THE BLOG

The Big Lottery Fund: Not Your Money, Mr Osborne

18/11/2015 14:54 GMT | Updated 18/11/2016 10:12 GMT

On a late autumn day very like this one 20 years ago the Big Lottery Fund (BLF), or the National Lottery Charities Board (NLCB) as it was then called, was about to make its first round of grants. The Board was advised by seven Regional Advisory Panels (RAPs). I chaired the London RAP. We had a staff of two. They had spent the weekend before our Panel meeting camped in my kitchen with one lumpy laptop and a small mountain of carrier bags full of application forms. It was, it would be fair to say, a rather less sophisticated operation than today's BLF.

The press were lottery mad at the time and the smallest story made the news. Speculation, and subsequent confirmation, that we intended to fund local community groups, including those that worked with single parents, refugees, even gay people (!) flabbergasted the Fleet Street establishment who thought every penny should go to Cancer Research. David Mellor, the responsible minister, shared in the apoplexy of the moment and even Prime Minister John Major chipped in from time to time. To his great credit, the chair of the national Board Sir David Sieff, a former Conservative Party chairman and no left wing patsy, stood firm in his brave and resolute support for the recommendations of the Regional Panels and gradually the independent judgement of the NLCB was asserted, established and ultimately vindicated. There is no community in the UK that has not benefitted many times over from David's determination, continued by his predecessors, to make decisions independently and to meet the needs of the whole community without fear or favour. Indeed it is also fair to say, no community that hasn't benefitted from the foresight of a Conservative government that wrestled with the temptation to interfere. And didn't.

Now the Big Lottery Fund is threaded deep into the weave of our national life, underpinning tiny community groups and major national charities with grants ranging from £300 to over half a million. Speak to volunteers and staff at the village community centre or the urban youth club, the national advice line or the residential home, and hear how the Fund is tacking disadvantage, creating opportunities, improving lives day in day out. It distributes more each year than Comic Relief and Children in Need, added together, raise in three years and is, far and away, the biggest independent funder of a voluntary and community sector that is admired across the world.

Gone are the lumpy laptops and the Tesco bags. Now BLF is a highly experienced, smart grantmaker leading much of the thinking in the sector and widely respected. Getting a grant isn't an easy process. It is fair, thorough and utterly professional and as local authority budgets dwindle and pressure mounts on independent philanthropists the Fund has never been more important.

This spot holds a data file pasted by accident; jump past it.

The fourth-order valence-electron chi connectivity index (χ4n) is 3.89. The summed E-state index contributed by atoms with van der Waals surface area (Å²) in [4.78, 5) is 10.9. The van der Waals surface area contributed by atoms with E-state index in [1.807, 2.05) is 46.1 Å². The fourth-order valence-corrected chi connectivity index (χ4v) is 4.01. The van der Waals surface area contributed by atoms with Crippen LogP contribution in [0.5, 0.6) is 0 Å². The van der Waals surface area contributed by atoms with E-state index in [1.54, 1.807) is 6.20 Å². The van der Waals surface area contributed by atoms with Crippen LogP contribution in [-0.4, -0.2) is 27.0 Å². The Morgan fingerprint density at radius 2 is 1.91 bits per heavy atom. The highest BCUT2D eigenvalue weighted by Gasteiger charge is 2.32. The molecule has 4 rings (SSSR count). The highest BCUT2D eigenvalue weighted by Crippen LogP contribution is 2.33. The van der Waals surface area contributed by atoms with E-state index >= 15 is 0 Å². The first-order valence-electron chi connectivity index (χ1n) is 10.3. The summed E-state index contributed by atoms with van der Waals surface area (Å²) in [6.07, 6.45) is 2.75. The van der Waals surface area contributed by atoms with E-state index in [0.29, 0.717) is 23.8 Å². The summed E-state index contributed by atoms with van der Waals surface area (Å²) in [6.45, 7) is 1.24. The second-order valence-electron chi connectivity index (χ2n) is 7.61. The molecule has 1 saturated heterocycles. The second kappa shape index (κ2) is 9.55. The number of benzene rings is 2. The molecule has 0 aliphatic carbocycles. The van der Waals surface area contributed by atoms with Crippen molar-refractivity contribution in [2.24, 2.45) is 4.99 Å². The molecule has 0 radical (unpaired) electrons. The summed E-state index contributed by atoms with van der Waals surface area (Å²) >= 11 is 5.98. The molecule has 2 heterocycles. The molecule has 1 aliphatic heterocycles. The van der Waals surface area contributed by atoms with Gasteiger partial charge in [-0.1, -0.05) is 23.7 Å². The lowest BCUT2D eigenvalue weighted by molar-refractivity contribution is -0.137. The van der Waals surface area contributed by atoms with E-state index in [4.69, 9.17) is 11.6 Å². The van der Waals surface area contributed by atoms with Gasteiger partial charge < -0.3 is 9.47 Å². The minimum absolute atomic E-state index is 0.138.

This is why the rumours in recent days that the Chancellors Spending Review next week will take 48 percent from BLF fills me with despair. It is likely that such a cut would leave the Fund unable to pay for anything beyond its existing commitments for the foreseeable future. This wouldn't be a blow to the administration of a quango in SW1 - it would strike at the beating heart of our communities in every post code throughout the country.

Is there truth to the rumour? My soundings suggest that there is, although of course no one who knows is in a position to talk and no one who talks, at least to me, is in a position to know. Certainly 48%is oddly precise for a baseless fiction and surely a bigger percentage than the gloomy fantasists might ever have imagined possible. Possibly the exaggerated figure emanates from the Chancellor's own circle. It's a familiar stunt - float the idea of 48% and then, hey presto, a 20% cut, a previously unimaginable figure, suddenly seems like a blessed relief.

If it were to happen it would probably be presented as a diversion of money not a cut: redirecting lottery funds into replacing a mainstream government programme. Be in no doubt, such a diversion would be a cut with a false beard and this would be a dangerous ruse. It is not an exaggeration but a fact to say that every constituency of every party colour benefits from the Big Lottery Fund. One senior Tory told me yesterday that he will be "watching like a hawk for any manoeuvres to reshape what BLF funds." "It can't" he said "be used to substitute government funding".

George Osborne isn't the first politician to covert the lottery millions. Rumours have circulated regularly, some well evidenced, but in the end no more than rumours. The Chancellor must understand, as have his predecessors, the unique and irreplaceable valuable of a substantial fund that meets need and unleashes potential in communities throughout the UK. The Big Lottery Fund is at the heart of our common wealth. It is not your money, Mr Osborne.